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Maine Department of Inland Fisheries and Wildlife

Outdoor news: Land access, outdoor partnership, water safety, 'cast and blast'

By Staff | Sep 10, 2020
Courtesy of: Maine Department of Inland Fisheries and Wildlife

Augusta — The weather is perfect for a cast and blast

There is so much opportunity for outdoor experiences in Maine and they are closer than one may think. So, Maine Department of Inland Fisheries and Wildlife officials said one should consider combining a hunting and fishing experience in one day or a weekend for an unforgettable "cast-and-blast" adventure this fall.

The combinations are endless.

September is the perfect month for outdoor activities. It is cooler and less buggy. The fish are biting and hunting season is kicking off with a bang.

Remember, many rivers, brooks and streams in Maine are open to fishing with flies or artificial lures only until Wednesday, Sept. 30.

Most lakes and ponds in the North Zone are open until Sept. 30 and many lakes and ponds in the South Zone are open year round.

Be sure to review Maine's fishing laws before you plan a trip.

Upland and migratory game birds

Perfect for newbies, hunting upland and migratory game birds is an exciting experience. Warmer temperatures make this hunt a bit more enjoyable for hunters who find later season hunts too chilly.

Wild turkey

Spring wild turkey hunts are popular tradition for many. The fall wild turkey hunt offers a slightly different experience. While scouting for deer season, wild turkey might be a harvest of opportunity.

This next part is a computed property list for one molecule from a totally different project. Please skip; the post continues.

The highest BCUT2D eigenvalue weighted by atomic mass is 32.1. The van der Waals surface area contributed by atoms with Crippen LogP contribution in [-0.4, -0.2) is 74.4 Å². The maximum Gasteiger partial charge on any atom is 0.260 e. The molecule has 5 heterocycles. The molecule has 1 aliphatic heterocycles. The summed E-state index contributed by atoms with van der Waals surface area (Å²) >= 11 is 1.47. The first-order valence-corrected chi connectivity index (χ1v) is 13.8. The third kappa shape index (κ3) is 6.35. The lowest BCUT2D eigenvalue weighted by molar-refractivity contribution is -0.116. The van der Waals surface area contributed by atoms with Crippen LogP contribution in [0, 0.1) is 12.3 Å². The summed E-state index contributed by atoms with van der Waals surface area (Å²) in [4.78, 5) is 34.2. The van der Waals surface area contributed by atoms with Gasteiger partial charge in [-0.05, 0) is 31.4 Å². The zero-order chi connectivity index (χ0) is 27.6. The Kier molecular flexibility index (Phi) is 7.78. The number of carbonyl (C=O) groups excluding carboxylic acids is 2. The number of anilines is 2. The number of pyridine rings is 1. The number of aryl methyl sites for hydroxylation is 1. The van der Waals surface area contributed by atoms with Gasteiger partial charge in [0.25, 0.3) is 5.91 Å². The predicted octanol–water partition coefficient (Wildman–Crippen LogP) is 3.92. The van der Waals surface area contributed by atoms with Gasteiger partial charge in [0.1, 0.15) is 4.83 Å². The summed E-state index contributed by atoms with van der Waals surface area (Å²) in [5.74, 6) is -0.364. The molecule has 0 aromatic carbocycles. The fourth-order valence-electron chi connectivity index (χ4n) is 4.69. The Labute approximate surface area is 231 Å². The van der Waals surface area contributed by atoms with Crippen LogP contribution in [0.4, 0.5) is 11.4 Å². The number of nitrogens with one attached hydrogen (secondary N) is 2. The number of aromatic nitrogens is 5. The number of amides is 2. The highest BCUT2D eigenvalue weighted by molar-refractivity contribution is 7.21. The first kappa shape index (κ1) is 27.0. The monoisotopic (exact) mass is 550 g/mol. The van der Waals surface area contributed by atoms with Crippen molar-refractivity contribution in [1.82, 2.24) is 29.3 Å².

Bear

Bear hunting requires lots of planning and prep work, but is an unforgettable experience which can fill one's freezer with lean, delicious table fare. If one wants to give it a try this year, hire a Registered Maine Guide.

Other species

Don't overlook squirrel and snowshoe hare later in September. These small species are great eating and an easier harvest for beginners and youth hunters.

If one has not completed a hunter safety course, but would like to give hunting a try, take a moment to learn more about the apprentice hunting license. Consider talking with a friend, family member or coworker who might serve as a mentor to help one get started.

Looking for a great place to hunt? Maine's Wildlife Management Areas offer wonderful opportunity. Find one in your neck of the woods.

Maine is fortunate to have landowners who offer access to private property. Read more about exploring private land in Maine

Bald Mountain Pond

Cold, clear Bald Mountain Pond in Northern Maine welcomes anglers, hunters, hikers, and paddlers from across the country. Anglers enjoy the remote fishing opportunity for wild brook trout that reach upwards of three pounds, and the Department now owns the boat launch that assures there will always be access to the pond.

Hikers on the Appalachian Trail skirt the far shore, threading through century-old forests, taking in views of Mount Katahdin, and bedding down for a night in the sturdy hikers’ shelter a few steps from the pond’s banks. Many through-hikers even call reaching this spot the highlight of their journey.

The timber companies that once owned the pond and the surrounding forest historically allowed recreational access to the area — but that arrangement was more of a tradition than a guarantee.

When a once-in-a-lifetime opportunity emerged to protect this extraordinary place, the MDIFW teamed with more than a dozen partners to permanently open access to this spectacular stretch of the Appalachian Trail. Now, a locked gate will never stop future visitors.